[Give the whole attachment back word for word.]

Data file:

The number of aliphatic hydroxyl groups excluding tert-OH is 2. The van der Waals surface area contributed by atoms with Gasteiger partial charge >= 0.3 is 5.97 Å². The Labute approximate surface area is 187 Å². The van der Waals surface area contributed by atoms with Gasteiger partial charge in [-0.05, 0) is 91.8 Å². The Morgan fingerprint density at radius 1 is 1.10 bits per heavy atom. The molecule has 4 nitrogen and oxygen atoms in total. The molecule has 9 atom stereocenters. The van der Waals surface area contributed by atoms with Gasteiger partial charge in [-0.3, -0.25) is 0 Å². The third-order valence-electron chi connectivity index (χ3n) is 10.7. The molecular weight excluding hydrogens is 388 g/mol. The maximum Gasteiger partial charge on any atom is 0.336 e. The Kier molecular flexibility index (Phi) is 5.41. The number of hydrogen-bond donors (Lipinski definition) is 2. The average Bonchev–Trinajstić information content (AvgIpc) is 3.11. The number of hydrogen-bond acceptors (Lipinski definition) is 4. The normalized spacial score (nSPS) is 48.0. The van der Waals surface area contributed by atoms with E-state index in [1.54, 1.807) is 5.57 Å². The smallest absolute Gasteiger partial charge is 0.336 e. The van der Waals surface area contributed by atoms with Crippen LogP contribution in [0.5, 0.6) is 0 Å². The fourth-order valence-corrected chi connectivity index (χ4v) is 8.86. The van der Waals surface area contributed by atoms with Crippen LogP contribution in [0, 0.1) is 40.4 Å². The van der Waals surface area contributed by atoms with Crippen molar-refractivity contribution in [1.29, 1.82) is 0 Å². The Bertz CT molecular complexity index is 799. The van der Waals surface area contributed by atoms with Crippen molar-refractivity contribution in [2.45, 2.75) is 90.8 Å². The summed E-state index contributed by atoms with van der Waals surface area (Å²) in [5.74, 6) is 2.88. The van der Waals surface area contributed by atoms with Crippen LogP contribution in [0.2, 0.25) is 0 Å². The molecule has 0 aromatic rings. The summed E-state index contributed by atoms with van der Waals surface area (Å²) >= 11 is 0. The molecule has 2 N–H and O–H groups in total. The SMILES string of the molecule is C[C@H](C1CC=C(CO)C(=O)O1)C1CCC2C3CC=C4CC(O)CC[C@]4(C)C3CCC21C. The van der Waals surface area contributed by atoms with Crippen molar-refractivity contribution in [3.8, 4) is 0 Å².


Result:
The number of aliphatic hydroxyl groups excluding tert-OH is 2. The van der Waals surface area contributed by atoms with Gasteiger partial charge >= 0.3 is 5.97 Å². The Labute approximate surface area is 187 Å². The van der Waals surface area contributed by atoms with Gasteiger partial charge in [-0.05, 0) is 91.8 Å². The Morgan fingerprint density at radius 1 is 1.10 bits per heavy atom. The molecule has 4 nitrogen and oxygen atoms in total. The molecule has 9 atom stereocenters. The van der Waals surface area contributed by atoms with Gasteiger partial charge in [-0.3, -0.25) is 0 Å². The third-order valence-electron chi connectivity index (χ3n) is 10.7. The molecular weight excluding hydrogens is 388 g/mol. The maximum Gasteiger partial charge on any atom is 0.336 e. The Kier molecular flexibility index (Phi) is 5.41. The number of hydrogen-bond donors (Lipinski definition) is 2. The average Bonchev–Trinajstić information content (AvgIpc) is 3.11. The number of hydrogen-bond acceptors (Lipinski definition) is 4. The normalized spacial score (nSPS) is 48.0. The van der Waals surface area contributed by atoms with E-state index in [1.54, 1.807) is 5.57 Å². The smallest absolute Gasteiger partial charge is 0.336 e. The van der Waals surface area contributed by atoms with Crippen LogP contribution in [0.5, 0.6) is 0 Å². The fourth-order valence-corrected chi connectivity index (χ4v) is 8.86. The van der Waals surface area contributed by atoms with Crippen LogP contribution in [0, 0.1) is 40.4 Å². The van der Waals surface area contributed by atoms with Crippen molar-refractivity contribution in [1.29, 1.82) is 0 Å². The Bertz CT molecular complexity index is 799. The van der Waals surface area contributed by atoms with Crippen molar-refractivity contribution in [2.45, 2.75) is 90.8 Å². The summed E-state index contributed by atoms with van der Waals surface area (Å²) in [5.74, 6) is 2.88. The van der Waals surface area contributed by atoms with Crippen LogP contribution in [0.2, 0.25) is 0 Å². The molecule has 0 aromatic rings. The summed E-state index contributed by atoms with van der Waals surface area (Å²) >= 11 is 0. The molecule has 2 N–H and O–H groups in total. The SMILES string of the molecule is C[C@H](C1CC=C(CO)C(=O)O1)C1CCC2C3CC=C4CC(O)CC[C@]4(C)C3CCC21C. The van der Waals surface area contributed by atoms with Crippen molar-refractivity contribution in [3.8, 4) is 0 Å².